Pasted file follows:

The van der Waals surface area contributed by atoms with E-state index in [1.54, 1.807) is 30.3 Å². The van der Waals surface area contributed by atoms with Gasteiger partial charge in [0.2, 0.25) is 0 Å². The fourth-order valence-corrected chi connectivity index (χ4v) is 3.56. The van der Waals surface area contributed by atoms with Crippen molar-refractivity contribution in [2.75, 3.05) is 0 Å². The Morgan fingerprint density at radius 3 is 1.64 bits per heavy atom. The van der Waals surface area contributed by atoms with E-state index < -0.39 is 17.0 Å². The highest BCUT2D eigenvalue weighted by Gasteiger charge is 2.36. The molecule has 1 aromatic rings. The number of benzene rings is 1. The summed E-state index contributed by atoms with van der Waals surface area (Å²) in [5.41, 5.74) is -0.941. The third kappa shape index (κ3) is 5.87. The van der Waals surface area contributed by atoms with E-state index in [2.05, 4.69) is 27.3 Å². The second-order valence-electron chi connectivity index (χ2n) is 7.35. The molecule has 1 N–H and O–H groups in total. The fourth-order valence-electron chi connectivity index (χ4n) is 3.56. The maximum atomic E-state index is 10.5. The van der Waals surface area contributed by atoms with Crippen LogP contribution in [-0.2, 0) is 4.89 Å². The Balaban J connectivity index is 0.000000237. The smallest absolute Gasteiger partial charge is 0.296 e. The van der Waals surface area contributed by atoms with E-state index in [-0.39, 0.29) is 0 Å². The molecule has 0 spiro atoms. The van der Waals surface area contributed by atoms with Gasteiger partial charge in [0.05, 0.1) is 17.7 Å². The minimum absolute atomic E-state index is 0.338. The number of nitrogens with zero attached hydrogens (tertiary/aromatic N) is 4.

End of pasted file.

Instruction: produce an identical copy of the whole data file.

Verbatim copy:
The van der Waals surface area contributed by atoms with E-state index in [1.54, 1.807) is 30.3 Å². The van der Waals surface area contributed by atoms with Gasteiger partial charge in [0.2, 0.25) is 0 Å². The fourth-order valence-corrected chi connectivity index (χ4v) is 3.56. The van der Waals surface area contributed by atoms with Crippen molar-refractivity contribution in [2.75, 3.05) is 0 Å². The Morgan fingerprint density at radius 3 is 1.64 bits per heavy atom. The van der Waals surface area contributed by atoms with E-state index < -0.39 is 17.0 Å². The highest BCUT2D eigenvalue weighted by Gasteiger charge is 2.36. The molecule has 1 aromatic rings. The number of benzene rings is 1. The summed E-state index contributed by atoms with van der Waals surface area (Å²) in [5.41, 5.74) is -0.941. The third kappa shape index (κ3) is 5.87. The van der Waals surface area contributed by atoms with E-state index in [2.05, 4.69) is 27.3 Å². The second-order valence-electron chi connectivity index (χ2n) is 7.35. The molecule has 1 N–H and O–H groups in total. The fourth-order valence-electron chi connectivity index (χ4n) is 3.56. The maximum atomic E-state index is 10.5. The van der Waals surface area contributed by atoms with Crippen LogP contribution in [-0.2, 0) is 4.89 Å². The Balaban J connectivity index is 0.000000237. The smallest absolute Gasteiger partial charge is 0.296 e. The van der Waals surface area contributed by atoms with E-state index in [-0.39, 0.29) is 0 Å². The molecule has 0 spiro atoms. The van der Waals surface area contributed by atoms with Gasteiger partial charge in [0.05, 0.1) is 17.7 Å². The minimum absolute atomic E-state index is 0.338. The number of nitrogens with zero attached hydrogens (tertiary/aromatic N) is 4.